PLEASE!!!! The most powerful design app in the world, and after all these years STILL no HSB in the color picker.
Hue, saturation and value are by far the best ways to create and use color, in nearly anything. All of the other color selections/spaces (CMYK, RGB, LAB, etc) should flow from there, secondarily. Illustrator and Photoshop have always supported HSB(V), and yet as amazing a design tool as InDesign is – it still doesn't. Many of us have been asking for years, and I'm surprised that there aren't more requests ... I think many of us have given up. You can do it, Adobe! You would make a lot of designers very happy, and add a very powerful missing feature to an otherwise awesome app. Thanks.
We have started to work on this feature. Will share more updates soon
Lukas Engqvist commented
There are HSB sliders in the colour themes tool.
Gabriel De Kadt commented
Lab may be more accurate/output-independent/scientific but it's a pig to choose colours with. Please bring HSL colour picker to InDesign!
I agree, it's a nightmare working with colors in InDesign. I design templates so I like to test colors variations/saturations and it's just impossible.
Jaime Paulo Lopes commented
I totally agree, I have to keep photoshop open to use the HSB in there and then copy the hex value into indesign...
I just don't get why???
HSB works because it presents color choices in a clear and concise way: You can pick a hue by traveling up and down the spectrum, and then chose its brightness and saturation. Simple and effective! Try to do that within the RGB or l.a.b. UI framework. You can, but you need an in-depth technical knowledge of those color spaces to navigate them. HSB is not perfect, but thus far, it is the most natural color space to pick colors on the screen and the most suitable for designers and artists. The ways some color spaces work on the computer are technically sound, but, perceptually, they are nightmares when it comes to picking and adjusting colors from within the color space. Because in InDesign you can create both print and digital media, it's crucial to include RGB, CMYK, HSB and HEX input. HSB is the most intuitive and consequently should be the first one on the list. It's unbelievable that the InDesign team has neglected us for so long.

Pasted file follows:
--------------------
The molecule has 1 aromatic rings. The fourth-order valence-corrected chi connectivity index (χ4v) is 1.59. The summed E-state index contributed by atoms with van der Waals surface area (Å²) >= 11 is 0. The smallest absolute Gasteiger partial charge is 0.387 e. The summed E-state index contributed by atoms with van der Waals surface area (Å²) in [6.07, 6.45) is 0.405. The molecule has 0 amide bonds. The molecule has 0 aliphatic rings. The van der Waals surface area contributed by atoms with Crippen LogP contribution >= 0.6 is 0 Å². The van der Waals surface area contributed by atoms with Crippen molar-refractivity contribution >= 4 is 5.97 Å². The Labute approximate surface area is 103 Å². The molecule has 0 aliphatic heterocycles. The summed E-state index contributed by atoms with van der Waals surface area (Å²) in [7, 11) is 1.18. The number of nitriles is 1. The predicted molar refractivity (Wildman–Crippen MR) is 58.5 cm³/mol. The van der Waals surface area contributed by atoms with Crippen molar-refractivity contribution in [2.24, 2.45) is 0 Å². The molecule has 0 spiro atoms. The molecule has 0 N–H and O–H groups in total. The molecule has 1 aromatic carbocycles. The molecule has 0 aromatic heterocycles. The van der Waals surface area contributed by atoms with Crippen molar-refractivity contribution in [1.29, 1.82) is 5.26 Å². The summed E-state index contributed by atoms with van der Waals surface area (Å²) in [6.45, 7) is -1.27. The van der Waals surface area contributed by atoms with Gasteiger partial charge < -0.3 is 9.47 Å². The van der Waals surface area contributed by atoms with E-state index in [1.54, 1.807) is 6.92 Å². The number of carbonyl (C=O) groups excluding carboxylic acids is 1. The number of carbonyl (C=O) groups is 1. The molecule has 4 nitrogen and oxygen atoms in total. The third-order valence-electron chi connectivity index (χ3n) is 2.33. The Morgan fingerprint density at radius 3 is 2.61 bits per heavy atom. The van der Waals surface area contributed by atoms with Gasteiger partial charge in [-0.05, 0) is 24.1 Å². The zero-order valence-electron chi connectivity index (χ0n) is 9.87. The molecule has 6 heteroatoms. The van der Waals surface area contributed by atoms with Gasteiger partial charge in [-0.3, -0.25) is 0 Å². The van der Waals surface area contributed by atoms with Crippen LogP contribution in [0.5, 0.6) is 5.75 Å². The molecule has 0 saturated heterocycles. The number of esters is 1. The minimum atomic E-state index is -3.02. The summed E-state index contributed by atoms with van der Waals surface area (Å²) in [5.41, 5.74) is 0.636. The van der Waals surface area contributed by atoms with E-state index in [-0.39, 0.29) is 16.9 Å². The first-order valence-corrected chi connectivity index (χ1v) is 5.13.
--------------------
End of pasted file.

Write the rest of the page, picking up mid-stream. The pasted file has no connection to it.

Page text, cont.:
Eyal Matalon commented
This is unbelievable it's not possible in 2019. I don't understand how is that even possible . really.
Agree. HSB is THE colour picker tool – unfortunately still missing in InDesign.
Pete D'Agostino commented
I'm curious what designers feel like LAB is a viable way of choosing a color. I've been in this game over 25 years and still haven't seen anyone reference it or spec a color that way.
Has InDesign never had HSB? I can't believe it, it's like taking away a letter from the keyboard! But I can see that I'm at least not the only one who's shocked. Lazy work is what it is. Please Adobe, HSB now. Thanks.
Phil Dibbs commented
I predominantly create RGB documents in InDesign. I can never get the colours I need using the RGB sliders or colour picker. I switch to Lab to try but I can't.
PhotoShop and Illustrator both have these.
Micah Beard commented
The thing that is so appealing about the HSB color picker is that it is so easy to use. I think there could be a more intuitive CMYK color picker that would be true to the CMYK color space, but still use the same user interface as the HSB color picker.
HOW has this only 21 votes?
I can't even change the brightness of a color with a slider, this is ridiculous. It's 2018 boys!
Jake Birnbaum commented
When you're in Illustrator, selecting a color in CMYK color space using HSB, the color changes slightly to conform to the CMYK color space. This makes it easier to select colors, since HSB is the standard for selecting colors in every other application in the Adobe Suite. Except for Indesign? I love Indesign but it feels like I'm using a relic every time I have to use it's color picker. I understand that it's more accurate, especially for a print color space, but it's hard to start from a CMYK color space when you're looking for a specific color on the fly, and it's easier to switch to a lab space for pin-point accuracy. It's unintuitive and makes saturating colors and creating color palettes a nightmare. Surprised this hasn't been added already.